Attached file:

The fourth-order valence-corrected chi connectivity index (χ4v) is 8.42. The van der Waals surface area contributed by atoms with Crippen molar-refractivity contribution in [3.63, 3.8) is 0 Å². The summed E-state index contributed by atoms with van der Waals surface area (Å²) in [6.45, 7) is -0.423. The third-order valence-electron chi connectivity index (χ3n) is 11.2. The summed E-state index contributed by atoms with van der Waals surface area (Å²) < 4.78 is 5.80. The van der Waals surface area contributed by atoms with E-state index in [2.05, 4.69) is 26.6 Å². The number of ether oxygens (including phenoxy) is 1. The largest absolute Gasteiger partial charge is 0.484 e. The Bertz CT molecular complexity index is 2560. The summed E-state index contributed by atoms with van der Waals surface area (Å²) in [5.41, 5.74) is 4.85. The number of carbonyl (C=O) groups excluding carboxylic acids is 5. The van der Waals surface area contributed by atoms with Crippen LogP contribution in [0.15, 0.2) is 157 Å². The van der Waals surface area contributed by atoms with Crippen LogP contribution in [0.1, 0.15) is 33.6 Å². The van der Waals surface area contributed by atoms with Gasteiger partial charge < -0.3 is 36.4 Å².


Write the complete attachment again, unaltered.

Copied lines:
The fourth-order valence-corrected chi connectivity index (χ4v) is 8.42. The van der Waals surface area contributed by atoms with Crippen molar-refractivity contribution in [3.63, 3.8) is 0 Å². The summed E-state index contributed by atoms with van der Waals surface area (Å²) in [6.45, 7) is -0.423. The third-order valence-electron chi connectivity index (χ3n) is 11.2. The summed E-state index contributed by atoms with van der Waals surface area (Å²) < 4.78 is 5.80. The van der Waals surface area contributed by atoms with E-state index in [2.05, 4.69) is 26.6 Å². The number of ether oxygens (including phenoxy) is 1. The largest absolute Gasteiger partial charge is 0.484 e. The Bertz CT molecular complexity index is 2560. The summed E-state index contributed by atoms with van der Waals surface area (Å²) in [5.41, 5.74) is 4.85. The number of carbonyl (C=O) groups excluding carboxylic acids is 5. The van der Waals surface area contributed by atoms with Crippen LogP contribution in [0.15, 0.2) is 157 Å². The van der Waals surface area contributed by atoms with Crippen LogP contribution in [0.1, 0.15) is 33.6 Å². The van der Waals surface area contributed by atoms with Gasteiger partial charge < -0.3 is 36.4 Å².